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Tom and Mel... achievable cruising under sail and power.


by Tom Neale

This is a continuation of Tom's Tips from his section of the web site. Go to his section there for many more tips on this subject and others.

1. If necessary, signal a bridge for an opening with one long and one short blast on an approved horn, but it’s always better to communicate verbally on the VHF. That way, you can be sure you and the bridge tender understand each other. Signal the bridge properly with one or the other means. If, as sometimes happens, the bridge starts to close before you’re through, it is probably appropriate to give the danger signal of 5 short blasts. Bridges will normally signal with 5 shorts before they close after the opening.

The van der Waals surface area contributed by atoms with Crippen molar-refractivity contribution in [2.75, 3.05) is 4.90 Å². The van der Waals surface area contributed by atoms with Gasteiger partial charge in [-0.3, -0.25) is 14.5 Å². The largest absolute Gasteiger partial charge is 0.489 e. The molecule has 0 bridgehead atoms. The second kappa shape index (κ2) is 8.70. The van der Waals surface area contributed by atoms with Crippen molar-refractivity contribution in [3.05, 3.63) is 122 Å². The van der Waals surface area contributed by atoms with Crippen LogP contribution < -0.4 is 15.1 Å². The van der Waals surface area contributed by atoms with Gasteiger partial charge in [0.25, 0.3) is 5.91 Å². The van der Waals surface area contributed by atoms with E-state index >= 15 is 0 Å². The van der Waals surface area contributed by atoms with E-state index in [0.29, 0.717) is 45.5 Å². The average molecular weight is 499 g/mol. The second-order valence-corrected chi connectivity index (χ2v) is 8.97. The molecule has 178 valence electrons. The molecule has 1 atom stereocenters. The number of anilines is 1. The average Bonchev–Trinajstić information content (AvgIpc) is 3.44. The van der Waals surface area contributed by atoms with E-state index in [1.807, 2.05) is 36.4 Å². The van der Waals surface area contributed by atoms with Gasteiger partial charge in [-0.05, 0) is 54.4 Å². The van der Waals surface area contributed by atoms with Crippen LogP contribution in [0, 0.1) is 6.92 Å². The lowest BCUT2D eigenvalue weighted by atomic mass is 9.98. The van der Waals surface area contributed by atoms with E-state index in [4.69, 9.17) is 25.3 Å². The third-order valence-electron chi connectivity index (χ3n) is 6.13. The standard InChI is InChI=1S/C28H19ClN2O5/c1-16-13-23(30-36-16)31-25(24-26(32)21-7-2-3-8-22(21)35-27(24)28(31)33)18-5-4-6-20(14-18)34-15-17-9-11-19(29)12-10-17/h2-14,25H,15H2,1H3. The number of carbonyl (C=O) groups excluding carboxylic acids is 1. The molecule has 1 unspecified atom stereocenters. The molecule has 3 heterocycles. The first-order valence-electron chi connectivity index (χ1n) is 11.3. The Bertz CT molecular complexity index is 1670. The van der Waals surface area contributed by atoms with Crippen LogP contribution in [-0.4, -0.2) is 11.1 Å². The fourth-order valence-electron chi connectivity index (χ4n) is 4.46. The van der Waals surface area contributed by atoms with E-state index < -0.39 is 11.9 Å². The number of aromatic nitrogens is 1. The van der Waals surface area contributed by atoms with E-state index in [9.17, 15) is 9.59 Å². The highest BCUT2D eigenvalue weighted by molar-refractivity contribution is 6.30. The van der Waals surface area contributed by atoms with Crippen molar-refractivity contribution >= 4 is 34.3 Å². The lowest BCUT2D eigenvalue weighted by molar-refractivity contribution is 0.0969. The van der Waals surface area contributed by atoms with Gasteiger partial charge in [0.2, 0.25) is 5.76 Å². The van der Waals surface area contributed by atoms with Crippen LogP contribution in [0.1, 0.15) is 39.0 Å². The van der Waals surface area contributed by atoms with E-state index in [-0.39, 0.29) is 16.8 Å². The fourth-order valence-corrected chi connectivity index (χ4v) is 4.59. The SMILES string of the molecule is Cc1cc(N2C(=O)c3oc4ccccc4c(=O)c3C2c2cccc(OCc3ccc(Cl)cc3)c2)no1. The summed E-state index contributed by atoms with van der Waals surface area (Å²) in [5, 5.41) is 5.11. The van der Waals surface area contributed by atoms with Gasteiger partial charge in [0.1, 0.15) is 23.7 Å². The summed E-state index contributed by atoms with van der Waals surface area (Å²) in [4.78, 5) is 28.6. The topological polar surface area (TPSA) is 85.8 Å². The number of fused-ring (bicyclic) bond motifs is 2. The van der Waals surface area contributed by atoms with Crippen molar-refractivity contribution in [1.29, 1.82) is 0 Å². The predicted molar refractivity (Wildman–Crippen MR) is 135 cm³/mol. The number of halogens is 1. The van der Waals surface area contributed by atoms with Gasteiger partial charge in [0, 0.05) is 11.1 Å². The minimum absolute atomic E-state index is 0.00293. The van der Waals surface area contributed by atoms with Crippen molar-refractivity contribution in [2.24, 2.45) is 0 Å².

2. Even if a bridge is scheduled to open at a certain time, you should call it anyway and request an opening for that time.

3. Sometimes the VHF set on the bridge will be inoperative. A few tenders seem to simply not want to answer. If you can’t get through, a call to a nearby bridge tender on the VHF might result in that person calling by telephone the one who isn’t answering.

4. Talk on the VHF to boats on the other side of the bridge to work out who is coming through first and whether anyone has a maneuverability problem. Normally, the boats with the current pushing them are given the right of way, but this shouldn’t be taken for granted without communication. Other boats may not be aware of this and other factors may be involved.

Copyright 2004
Tom Neale


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